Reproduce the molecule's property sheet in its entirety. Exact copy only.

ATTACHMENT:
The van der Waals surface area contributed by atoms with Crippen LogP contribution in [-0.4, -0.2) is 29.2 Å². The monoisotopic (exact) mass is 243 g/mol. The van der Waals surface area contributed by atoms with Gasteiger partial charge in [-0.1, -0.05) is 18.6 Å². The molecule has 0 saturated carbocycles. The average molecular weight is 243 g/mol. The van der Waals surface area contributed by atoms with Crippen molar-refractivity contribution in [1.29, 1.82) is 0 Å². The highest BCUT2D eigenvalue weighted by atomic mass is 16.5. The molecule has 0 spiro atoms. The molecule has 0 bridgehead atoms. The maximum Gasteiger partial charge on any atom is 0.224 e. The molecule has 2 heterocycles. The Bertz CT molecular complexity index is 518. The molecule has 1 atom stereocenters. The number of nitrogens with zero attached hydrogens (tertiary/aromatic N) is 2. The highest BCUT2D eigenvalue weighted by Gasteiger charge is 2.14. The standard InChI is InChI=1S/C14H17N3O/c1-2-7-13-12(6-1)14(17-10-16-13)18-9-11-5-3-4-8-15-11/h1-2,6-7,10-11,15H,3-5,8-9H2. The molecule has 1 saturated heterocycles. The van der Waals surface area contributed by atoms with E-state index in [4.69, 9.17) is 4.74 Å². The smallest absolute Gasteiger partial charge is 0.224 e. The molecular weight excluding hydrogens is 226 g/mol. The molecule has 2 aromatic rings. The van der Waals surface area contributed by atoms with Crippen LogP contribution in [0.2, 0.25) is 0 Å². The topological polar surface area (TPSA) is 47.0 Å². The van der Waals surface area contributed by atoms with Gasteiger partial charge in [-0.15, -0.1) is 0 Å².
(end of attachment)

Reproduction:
The van der Waals surface area contributed by atoms with Crippen LogP contribution in [-0.4, -0.2) is 29.2 Å². The monoisotopic (exact) mass is 243 g/mol. The van der Waals surface area contributed by atoms with Gasteiger partial charge in [-0.1, -0.05) is 18.6 Å². The molecule has 0 saturated carbocycles. The average molecular weight is 243 g/mol. The van der Waals surface area contributed by atoms with Crippen molar-refractivity contribution in [1.29, 1.82) is 0 Å². The highest BCUT2D eigenvalue weighted by atomic mass is 16.5. The molecule has 0 spiro atoms. The molecule has 0 bridgehead atoms. The maximum Gasteiger partial charge on any atom is 0.224 e. The molecule has 2 heterocycles. The Bertz CT molecular complexity index is 518. The molecule has 1 atom stereocenters. The number of nitrogens with zero attached hydrogens (tertiary/aromatic N) is 2. The highest BCUT2D eigenvalue weighted by Gasteiger charge is 2.14. The standard InChI is InChI=1S/C14H17N3O/c1-2-7-13-12(6-1)14(17-10-16-13)18-9-11-5-3-4-8-15-11/h1-2,6-7,10-11,15H,3-5,8-9H2. The molecule has 1 saturated heterocycles. The van der Waals surface area contributed by atoms with E-state index in [4.69, 9.17) is 4.74 Å². The smallest absolute Gasteiger partial charge is 0.224 e. The molecular weight excluding hydrogens is 226 g/mol. The molecule has 2 aromatic rings. The van der Waals surface area contributed by atoms with Crippen LogP contribution in [0.2, 0.25) is 0 Å². The topological polar surface area (TPSA) is 47.0 Å². The van der Waals surface area contributed by atoms with Gasteiger partial charge in [-0.15, -0.1) is 0 Å².